In his latest guest post GP Jonathan Tricker explains why we get hangovers, how to avoid them and how to get over them.
I'm handing over my blog this week to Dr Jonathan Tricker, a practising GP. We were discussing the new UK Government guidelines on alcohol on the train the other day and he offered to share his perspective as a doctor who is also a winelover.
Despite the growing concern about alcohol levels in wine many reds still clock in at 14.5% or more, a level at which they can become an unbalanced pairing for traditional European food. Many traditionalist would say that they are therefore not ‘food wines’ but as with other types of wine it depends how well they’re made and whether overall the wine is in balance. Châteauneuf-du-Pâpe for example rarely hits the shelves at under 14% but wears its alcohol lightly.
As I mentioned in my Guardian column this week the Government has been putting pressure on the drinks industry to reduce the strength of house wines to below 12.5%. Frankly I think that’s more likely to make people spend more on their wine rather than drink less but it’s true that wines have got progressively higher in alcohol particularly from regions like Bordeaux where reds now regularly clock in at 14%. I certainly prefer to drink wines below that myself.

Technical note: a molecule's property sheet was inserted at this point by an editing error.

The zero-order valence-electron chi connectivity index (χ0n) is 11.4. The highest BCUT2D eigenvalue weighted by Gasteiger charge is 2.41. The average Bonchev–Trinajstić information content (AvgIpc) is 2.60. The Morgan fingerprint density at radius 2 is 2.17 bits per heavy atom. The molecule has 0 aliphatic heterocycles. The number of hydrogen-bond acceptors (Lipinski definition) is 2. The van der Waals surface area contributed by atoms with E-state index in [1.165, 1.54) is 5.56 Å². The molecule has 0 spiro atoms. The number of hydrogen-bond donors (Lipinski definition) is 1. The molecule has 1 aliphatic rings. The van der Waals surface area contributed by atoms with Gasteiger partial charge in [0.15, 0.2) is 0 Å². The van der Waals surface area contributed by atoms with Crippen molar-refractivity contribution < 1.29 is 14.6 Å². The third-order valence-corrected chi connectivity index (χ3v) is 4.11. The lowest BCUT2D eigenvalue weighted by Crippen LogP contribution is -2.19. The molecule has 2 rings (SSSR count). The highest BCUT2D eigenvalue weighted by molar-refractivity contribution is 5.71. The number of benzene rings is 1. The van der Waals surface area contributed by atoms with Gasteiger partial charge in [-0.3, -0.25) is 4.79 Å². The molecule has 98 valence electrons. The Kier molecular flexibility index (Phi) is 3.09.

Last night we opened a bottle of 2005 Nugan Estate McLaren Parish Vineyard Shiraz - a typically big lush Aussie red at a hefty 15% ABV.
It's funny how your attitude to food and wine matching changes when you visit a wine-producing area like the Languedoc which is where I've been for the past few days. You tend to drink the local wine because it's what the locals drink. It may not be the best match but it doesn't really matter, particularly at lunchtime when you want something light.